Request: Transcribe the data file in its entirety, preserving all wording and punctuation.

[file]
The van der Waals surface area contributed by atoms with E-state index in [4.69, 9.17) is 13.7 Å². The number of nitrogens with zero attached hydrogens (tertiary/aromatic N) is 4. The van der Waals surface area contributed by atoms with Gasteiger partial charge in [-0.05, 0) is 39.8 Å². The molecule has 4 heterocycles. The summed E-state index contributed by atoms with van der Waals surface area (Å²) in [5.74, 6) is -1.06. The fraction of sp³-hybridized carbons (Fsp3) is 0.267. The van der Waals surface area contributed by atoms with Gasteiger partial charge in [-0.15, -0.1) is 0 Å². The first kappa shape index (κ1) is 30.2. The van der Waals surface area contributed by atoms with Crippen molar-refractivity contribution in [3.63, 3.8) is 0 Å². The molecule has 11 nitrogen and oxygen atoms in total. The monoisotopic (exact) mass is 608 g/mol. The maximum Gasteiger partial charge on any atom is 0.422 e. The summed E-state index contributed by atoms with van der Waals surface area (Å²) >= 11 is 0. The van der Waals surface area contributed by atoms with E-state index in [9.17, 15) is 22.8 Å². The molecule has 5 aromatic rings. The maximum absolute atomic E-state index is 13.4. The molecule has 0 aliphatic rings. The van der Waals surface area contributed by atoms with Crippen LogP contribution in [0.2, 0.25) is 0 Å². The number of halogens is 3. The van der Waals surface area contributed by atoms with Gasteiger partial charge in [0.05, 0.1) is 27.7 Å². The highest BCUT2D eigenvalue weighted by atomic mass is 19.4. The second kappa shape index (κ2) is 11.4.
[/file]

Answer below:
The van der Waals surface area contributed by atoms with E-state index in [4.69, 9.17) is 13.7 Å². The number of nitrogens with zero attached hydrogens (tertiary/aromatic N) is 4. The van der Waals surface area contributed by atoms with Gasteiger partial charge in [-0.05, 0) is 39.8 Å². The molecule has 4 heterocycles. The summed E-state index contributed by atoms with van der Waals surface area (Å²) in [5.74, 6) is -1.06. The fraction of sp³-hybridized carbons (Fsp3) is 0.267. The van der Waals surface area contributed by atoms with Gasteiger partial charge in [-0.15, -0.1) is 0 Å². The first kappa shape index (κ1) is 30.2. The van der Waals surface area contributed by atoms with Crippen molar-refractivity contribution in [3.63, 3.8) is 0 Å². The molecule has 11 nitrogen and oxygen atoms in total. The monoisotopic (exact) mass is 608 g/mol. The maximum Gasteiger partial charge on any atom is 0.422 e. The summed E-state index contributed by atoms with van der Waals surface area (Å²) >= 11 is 0. The van der Waals surface area contributed by atoms with E-state index in [9.17, 15) is 22.8 Å². The molecule has 5 aromatic rings. The maximum absolute atomic E-state index is 13.4. The molecule has 0 aliphatic rings. The van der Waals surface area contributed by atoms with Crippen LogP contribution in [0.2, 0.25) is 0 Å². The number of halogens is 3. The van der Waals surface area contributed by atoms with Gasteiger partial charge in [0.05, 0.1) is 27.7 Å². The highest BCUT2D eigenvalue weighted by atomic mass is 19.4. The second kappa shape index (κ2) is 11.4.